App Studio Development & Deployment Guide


In building out a search application, App Studio developers use an IDE (Intellij, eclipse, VS Code), maven for server-side dependency management and its integrated jetty plugin, NPM for client-side dependency management and Java 1.8 JDK.

We first will clone the repository of our project on our local system. From there we make additions and edits to the code which we then commit to the repo.

In order to test our changes in real time, we use the integrated maven jetty plugin to serve up our local application at http://localhost:8080 where we can see most changes made to the code in real time.

Environment / Profile management

For each environment, we build out a profile to overlay specific parameters to this environment. See the section entitled ‘Package the web application for different runtime environments - build profiles’ here for more details:

Example command: mvn clean jetty:run -Dtwigkit.profile=profileName

In App Studio apps, we can have different profiles for each environment (Dev, QA and Prod) as well as local development. These profiles contain configuration files that should overwrite the files with the corresponding names and directory locations in the main resources directory.

Setting up a profile

Following are the files you may want to specify for a given environment in each profile:

message.service.fusion.conf – This config file is responsible for the configuration of the way we send signals to the Fusion endpoint. The important property here is query-profile, which we should ensure points to the query profile that manages the main collection to which we want to send signals. I.e. – if we specify a query profile that points to the myCollection collection, App Studio will send signals to the myCollection_signals collection (if it does exist).

platforms.fusion.fusion.conf – This is our base Fusion platform configuration file. It manages all the configuration settings that are common amongst each Fusion platform. These settings are inherited by any config file in the platforms.fusion directory, as this file has the same name as the directory it resides in. – This is our configuration file for the main platform, by default. The only required parameter is the query-profile to send these queries to. This is included in the profiles as during the course of development, there were some differences across environments in the name of this collection, so we set them individually for each environment.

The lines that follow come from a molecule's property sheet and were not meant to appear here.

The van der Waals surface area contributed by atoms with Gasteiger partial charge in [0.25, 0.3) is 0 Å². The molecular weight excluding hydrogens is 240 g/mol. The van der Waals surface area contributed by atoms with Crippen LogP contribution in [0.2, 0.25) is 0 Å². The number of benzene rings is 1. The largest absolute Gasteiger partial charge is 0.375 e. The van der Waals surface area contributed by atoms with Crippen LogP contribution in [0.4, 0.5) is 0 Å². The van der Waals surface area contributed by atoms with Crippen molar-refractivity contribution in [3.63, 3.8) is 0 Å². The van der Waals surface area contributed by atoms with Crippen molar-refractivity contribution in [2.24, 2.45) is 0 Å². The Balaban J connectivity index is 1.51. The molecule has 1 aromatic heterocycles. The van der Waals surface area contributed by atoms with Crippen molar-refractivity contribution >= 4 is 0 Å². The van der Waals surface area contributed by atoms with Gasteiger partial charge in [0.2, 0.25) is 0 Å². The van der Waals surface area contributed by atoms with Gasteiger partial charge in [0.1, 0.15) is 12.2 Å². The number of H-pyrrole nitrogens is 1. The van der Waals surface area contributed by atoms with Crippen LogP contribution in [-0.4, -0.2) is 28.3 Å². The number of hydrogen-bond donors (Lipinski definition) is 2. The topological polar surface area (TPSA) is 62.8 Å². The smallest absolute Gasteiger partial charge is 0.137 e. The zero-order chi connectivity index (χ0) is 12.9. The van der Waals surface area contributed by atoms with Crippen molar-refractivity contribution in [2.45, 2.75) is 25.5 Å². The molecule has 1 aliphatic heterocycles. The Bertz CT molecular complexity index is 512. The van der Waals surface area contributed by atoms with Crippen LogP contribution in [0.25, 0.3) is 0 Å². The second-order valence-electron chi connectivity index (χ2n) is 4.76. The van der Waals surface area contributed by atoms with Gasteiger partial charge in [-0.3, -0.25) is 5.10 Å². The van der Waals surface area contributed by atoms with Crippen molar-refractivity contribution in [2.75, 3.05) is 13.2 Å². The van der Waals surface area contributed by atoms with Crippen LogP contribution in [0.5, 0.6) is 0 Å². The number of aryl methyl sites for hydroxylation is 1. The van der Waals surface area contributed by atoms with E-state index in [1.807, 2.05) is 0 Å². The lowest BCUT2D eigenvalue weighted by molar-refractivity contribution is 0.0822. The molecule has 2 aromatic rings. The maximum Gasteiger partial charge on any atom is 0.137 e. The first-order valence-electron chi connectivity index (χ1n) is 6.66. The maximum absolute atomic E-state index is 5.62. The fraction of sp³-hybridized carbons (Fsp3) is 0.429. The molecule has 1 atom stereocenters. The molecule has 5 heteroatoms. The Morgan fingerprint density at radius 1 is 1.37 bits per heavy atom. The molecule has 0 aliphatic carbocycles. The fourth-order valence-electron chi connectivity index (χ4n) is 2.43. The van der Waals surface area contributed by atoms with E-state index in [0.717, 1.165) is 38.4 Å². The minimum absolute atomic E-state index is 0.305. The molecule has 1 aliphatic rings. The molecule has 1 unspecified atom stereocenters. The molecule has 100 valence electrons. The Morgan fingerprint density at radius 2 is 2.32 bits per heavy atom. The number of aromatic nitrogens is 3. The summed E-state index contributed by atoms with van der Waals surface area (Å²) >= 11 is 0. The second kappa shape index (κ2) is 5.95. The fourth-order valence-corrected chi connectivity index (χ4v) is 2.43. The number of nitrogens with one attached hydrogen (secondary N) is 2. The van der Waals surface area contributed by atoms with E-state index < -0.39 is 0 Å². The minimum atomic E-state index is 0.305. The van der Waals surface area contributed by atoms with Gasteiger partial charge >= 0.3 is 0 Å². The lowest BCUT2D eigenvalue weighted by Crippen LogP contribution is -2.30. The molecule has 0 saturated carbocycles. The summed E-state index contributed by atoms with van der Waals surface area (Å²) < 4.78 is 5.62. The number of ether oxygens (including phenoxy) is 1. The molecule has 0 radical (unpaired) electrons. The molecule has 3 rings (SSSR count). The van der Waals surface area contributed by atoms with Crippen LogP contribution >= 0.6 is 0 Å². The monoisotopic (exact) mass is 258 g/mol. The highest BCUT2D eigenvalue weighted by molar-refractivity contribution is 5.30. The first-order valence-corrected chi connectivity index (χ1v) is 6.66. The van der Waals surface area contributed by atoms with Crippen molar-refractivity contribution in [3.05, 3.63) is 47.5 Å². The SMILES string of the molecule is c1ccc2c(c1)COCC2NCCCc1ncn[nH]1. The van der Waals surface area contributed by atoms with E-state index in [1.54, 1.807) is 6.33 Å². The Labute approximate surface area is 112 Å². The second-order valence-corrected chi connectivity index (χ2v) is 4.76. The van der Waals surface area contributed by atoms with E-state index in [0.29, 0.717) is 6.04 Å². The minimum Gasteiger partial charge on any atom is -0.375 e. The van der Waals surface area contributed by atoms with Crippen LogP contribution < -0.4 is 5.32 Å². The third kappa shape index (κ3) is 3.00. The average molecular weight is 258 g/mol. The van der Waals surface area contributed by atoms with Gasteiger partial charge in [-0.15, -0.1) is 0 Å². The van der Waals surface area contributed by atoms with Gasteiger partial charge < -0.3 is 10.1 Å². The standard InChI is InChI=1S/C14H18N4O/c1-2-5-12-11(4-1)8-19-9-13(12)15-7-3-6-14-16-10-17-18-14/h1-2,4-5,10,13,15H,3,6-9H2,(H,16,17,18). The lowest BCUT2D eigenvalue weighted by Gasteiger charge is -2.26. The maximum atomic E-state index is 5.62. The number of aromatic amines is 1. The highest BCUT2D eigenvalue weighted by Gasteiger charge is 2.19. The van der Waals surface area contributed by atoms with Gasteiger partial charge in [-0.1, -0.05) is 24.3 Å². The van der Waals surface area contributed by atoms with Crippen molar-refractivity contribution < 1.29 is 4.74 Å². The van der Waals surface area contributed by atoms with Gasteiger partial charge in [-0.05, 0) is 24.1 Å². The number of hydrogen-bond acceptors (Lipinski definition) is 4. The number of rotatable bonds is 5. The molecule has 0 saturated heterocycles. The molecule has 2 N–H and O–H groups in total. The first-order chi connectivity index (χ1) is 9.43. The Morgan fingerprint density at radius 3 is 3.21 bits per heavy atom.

The important property to note here is query-profile which tells App Studio which query profile to fire search requests against.

security.kerberos.conf – This is an example of a security configuration file. In this case, the file in which Kerberos security is configured. The parameters set here are referenced in our configuration of resources/spring-security.xml when the app is loaded. The main parameters to understand are service-principal and keytab-location. The service principal should be the one used when creating the keytab file. The keytab location is the location in which the keytab resides on the server that App Studio is running. – The function of this file is to set general parameters related to security. The type parameter should be the type of security your app should use (kerberos, spring_security, saml etc..). The password parameter is the key that is used when hashing passwords using twigcrypt utility. It is to be used in combination with a ‘secret seed’ in order to generate the hash.

services.api.fusion.conf – This is the main file in which the connection to the Fusion API is configured. ­The host, port and protocol values are all given independently. The credentials given are that of a service account that has POST rights to enable the sending of signals to Fusion.

logback.xml – In this file, we can add additional <logger> tags to print out additional logging on specific classes in the webapps or local logs. The main logging comes from the root package twigkit.

Packaging and Deployment


To deploy our code to the server, we build and package the source code and dependencies into a WAR file using maven.

Command: mvn clean package

In order to package the app with the proper connection details and other configuration settings for the particular environment (dev, prod, etc..) see the section above re the profile parameter.

Command: mvn clean package -Dtwigkit.profile=profileName

You can watch the logs for any compilation errors. If it’s not already, rename the resulting WAR file to ROOT.war.


Create a new App Studio context in Fusion

1. Fusion is installed
2. A Fusion App is created

Execute the following command using a user who has Admin rights:

curl -v -u admin:password -H 'Content-type: application/json' -X POST 'http://localhost:8764/api/apollo/apps/my-fusion-app-name/webapps' -d '{"id": "myasapp","name": "My AS App","contextPath": "/"}'

Upload the WAR to the Fusion webapps service

curl -v -u admin:password -H 'Content-type: application/zip' -X PUT 'http://localhost:8764/api/apollo/apps/my-fusion-app-name/webapps/myasapp/war' --data-binary @ROOT.war

This will put the WAR file into the Fusion blob store, and tell the Webapps service that this is the file that should be started in the specified context.